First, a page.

Building a State of Equality in Texas
Texas Marriage Restrictions Unconstitutional; Judge Garcia Grants Injunction Preventing Enforcement
San Antonio, Texas (February 26, 2014) - United States District Judge Orlando Garcia of San Antonio has granted a motion for preliminary injunction preventing the State of Texas from further enforcement of restrictions in the Texas Family Code and the Texas Constitution that have prevented same-sex couples from marrying in Texas. Judge Garcia ruled that the state's current restrictions violate the Equal Protection Clause of the 14th Amendment to the United States Constitution and are therefore unenforceable.
Judge Garcia issued an immediate stay of his own order, meaning that same-sex couples will not be able to marry in Texas while this case is appealed.
The case will likely make its way to the United States Court of Appeals for the Fifth Circuit in New Orleans. The Fifth Circuit is generally viewed as a court that is less likely to sustain this favorable ruling than the Tenth Circuit in Denver which will hear appeals of similar rulings from Utah and Oklahoma, or the Fourth Circuit in Richmond which will hear Virginia's appeal.
One, or more, of these cases may reach the United States Supreme Court in 2015 for the ultimate 50-state decision on the freedom to marry in the United States.
This lawsuit was brought by Cleopatra DeLeon, Nicole Dimetman, Vic Holmes and Mark Phariss. Cleo and Nicole have been a couple since 2001 and were married in Massachusetts in 2009. They are parents to their young son. Vic and Mark have been together more than 16 years, including 11 years in a long-distance relationship while Vic served in the U.S Air Force. Vic retired from the Air Force as a Major after 23 years of service. Mark and Vic want to marry one another in Texas.
"Today's ruling by Judge Garcia is a huge victory that moves Texas one step closer to the freedom to marry", said Equality Texas executive director Chuck Smith. "The U.S. Supreme Court ruling in Windsor made it clear that animus or moral disapproval is not an acceptable justification for denying any American their constitutional right to equal protection of the law. We are gratified to see Judge Garcia uphold the Constitution of the United States and declare that Texas' restrictions on the freedom to marry are unconstitutional and unenforceable. We anxiously await the day when the United States Supreme Court will reach the same conclusion."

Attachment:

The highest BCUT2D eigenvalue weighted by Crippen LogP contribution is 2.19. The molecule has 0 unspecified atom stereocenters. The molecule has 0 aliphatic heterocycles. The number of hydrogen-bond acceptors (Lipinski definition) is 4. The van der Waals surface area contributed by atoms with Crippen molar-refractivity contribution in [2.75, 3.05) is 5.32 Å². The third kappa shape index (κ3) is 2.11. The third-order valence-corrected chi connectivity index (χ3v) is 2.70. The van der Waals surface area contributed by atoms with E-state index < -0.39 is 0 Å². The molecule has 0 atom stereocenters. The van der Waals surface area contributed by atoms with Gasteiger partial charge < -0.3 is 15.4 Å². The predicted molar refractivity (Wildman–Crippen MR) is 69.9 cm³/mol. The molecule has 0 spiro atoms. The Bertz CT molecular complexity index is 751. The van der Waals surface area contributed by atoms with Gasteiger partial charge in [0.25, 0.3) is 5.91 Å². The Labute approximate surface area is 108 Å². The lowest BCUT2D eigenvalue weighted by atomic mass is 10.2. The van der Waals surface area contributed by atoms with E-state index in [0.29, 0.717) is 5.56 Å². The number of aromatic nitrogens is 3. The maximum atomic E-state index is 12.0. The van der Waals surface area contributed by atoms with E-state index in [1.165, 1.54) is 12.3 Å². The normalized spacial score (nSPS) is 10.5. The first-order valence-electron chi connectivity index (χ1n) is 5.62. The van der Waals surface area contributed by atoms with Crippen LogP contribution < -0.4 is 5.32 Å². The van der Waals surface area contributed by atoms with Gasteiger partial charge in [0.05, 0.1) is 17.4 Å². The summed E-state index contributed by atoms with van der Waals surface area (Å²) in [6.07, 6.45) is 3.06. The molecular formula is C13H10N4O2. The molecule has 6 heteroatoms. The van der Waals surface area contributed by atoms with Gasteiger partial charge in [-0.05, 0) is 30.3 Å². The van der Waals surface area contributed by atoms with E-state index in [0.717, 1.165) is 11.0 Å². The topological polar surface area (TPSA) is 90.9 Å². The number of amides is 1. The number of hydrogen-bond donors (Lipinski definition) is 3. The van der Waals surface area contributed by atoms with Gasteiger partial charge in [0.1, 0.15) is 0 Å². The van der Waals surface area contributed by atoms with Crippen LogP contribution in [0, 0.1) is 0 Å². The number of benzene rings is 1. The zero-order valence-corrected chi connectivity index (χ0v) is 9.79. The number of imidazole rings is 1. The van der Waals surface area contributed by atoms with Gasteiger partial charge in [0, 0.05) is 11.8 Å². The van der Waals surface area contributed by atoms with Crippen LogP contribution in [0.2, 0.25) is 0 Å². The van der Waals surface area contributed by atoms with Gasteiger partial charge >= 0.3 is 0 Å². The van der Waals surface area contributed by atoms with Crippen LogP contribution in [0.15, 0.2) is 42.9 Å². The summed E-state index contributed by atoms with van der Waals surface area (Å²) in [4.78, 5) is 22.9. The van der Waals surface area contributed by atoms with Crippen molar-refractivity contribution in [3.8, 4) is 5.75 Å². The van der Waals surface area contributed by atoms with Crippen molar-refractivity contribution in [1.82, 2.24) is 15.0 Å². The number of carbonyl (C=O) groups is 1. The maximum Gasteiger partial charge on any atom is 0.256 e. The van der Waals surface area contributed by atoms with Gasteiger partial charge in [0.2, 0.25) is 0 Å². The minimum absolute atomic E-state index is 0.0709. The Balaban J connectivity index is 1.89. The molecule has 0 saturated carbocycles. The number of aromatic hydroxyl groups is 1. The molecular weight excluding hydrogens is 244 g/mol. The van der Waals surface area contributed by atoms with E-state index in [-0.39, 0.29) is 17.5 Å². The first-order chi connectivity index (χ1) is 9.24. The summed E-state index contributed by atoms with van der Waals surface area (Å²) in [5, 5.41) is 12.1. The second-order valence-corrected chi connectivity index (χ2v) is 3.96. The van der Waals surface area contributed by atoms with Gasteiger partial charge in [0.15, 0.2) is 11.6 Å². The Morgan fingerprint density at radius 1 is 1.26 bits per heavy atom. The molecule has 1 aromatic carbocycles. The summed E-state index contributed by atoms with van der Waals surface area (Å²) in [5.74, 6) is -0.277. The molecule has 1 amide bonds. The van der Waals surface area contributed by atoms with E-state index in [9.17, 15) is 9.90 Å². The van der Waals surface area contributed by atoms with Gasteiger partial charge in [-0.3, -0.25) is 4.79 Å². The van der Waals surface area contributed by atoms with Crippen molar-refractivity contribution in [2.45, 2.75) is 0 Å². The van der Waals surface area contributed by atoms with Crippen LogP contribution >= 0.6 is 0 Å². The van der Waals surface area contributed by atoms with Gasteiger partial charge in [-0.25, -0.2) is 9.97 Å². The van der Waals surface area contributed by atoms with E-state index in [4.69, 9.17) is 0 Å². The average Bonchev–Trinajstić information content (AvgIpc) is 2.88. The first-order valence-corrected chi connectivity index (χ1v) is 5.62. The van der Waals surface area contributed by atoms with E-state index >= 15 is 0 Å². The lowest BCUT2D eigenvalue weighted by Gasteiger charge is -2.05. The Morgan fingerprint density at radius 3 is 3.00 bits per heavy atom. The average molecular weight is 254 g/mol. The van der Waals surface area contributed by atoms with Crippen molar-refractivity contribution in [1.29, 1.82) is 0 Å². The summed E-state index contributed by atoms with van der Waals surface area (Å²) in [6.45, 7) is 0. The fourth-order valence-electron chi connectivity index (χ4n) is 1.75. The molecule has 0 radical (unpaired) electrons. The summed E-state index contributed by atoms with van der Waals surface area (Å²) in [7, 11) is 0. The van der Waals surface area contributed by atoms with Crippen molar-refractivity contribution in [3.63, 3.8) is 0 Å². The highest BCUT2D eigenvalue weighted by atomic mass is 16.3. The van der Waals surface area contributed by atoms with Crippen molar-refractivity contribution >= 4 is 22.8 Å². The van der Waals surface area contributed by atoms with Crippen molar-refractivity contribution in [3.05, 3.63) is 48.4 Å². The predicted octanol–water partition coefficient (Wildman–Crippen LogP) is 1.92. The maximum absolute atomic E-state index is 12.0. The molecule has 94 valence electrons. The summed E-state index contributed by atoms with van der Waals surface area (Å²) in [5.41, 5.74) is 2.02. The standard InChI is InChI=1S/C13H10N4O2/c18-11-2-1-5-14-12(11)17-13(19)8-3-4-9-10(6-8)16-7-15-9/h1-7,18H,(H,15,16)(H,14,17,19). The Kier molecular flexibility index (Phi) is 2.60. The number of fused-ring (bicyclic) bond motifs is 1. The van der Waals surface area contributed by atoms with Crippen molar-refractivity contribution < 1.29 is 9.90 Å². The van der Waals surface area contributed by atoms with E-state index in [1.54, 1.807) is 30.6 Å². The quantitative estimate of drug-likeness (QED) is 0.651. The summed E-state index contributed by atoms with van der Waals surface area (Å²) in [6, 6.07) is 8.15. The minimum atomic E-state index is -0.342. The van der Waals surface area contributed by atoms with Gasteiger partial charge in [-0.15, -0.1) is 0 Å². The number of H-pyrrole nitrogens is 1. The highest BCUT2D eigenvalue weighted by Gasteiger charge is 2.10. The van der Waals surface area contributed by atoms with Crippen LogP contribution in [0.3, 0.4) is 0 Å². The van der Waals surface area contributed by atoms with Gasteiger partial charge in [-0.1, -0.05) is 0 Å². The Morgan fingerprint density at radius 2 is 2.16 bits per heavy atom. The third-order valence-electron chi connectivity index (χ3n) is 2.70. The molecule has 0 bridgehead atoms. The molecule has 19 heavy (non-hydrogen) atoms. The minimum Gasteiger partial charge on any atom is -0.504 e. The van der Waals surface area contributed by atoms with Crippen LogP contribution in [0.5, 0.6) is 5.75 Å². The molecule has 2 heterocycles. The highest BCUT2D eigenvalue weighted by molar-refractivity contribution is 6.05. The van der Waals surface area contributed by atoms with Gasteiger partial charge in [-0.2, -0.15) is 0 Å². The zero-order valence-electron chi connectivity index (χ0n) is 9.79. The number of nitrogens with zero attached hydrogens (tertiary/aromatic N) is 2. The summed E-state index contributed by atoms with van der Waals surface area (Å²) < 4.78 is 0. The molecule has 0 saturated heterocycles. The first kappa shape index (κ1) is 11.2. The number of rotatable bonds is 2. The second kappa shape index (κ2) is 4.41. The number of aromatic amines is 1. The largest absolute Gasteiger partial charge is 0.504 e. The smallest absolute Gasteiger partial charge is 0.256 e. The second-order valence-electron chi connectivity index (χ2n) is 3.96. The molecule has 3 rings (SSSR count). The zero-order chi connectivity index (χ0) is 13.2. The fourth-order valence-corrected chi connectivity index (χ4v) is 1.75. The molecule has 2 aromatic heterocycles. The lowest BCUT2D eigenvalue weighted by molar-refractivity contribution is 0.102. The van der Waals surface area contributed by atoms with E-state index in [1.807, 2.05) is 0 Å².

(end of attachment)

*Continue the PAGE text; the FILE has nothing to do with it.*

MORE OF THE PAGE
This case will proceed on appeal. And Equality Texas will continue to work to increase public support in Texas for the freedom to marry. Follow this case and other pending legal cases in Texas at WhyMarriageMattersTX.org
Meanwhile, Texas is still a state where it is legal to fire or refuse to hire someone solely because they are or are perceived to be lesbian, gay, bisexual, or transgender. Texas is still a state where adopted children who have two moms or two dads cannot obtain an accurate birth certificate. Texas is still a state without standardized procedures to correct gender markers on identity documents. And Texas is still a state that keeps a statute declared unconstitutional by the U.S. Supreme Court over a decade ago in Lawrence v. Texas on the books.
While today's ruling is momentous, there remains much work to be done. Equality Texas is building a state of equality in Texas. Please join us.
Photo credits: Lisa Krantz, San Antonio Express-News
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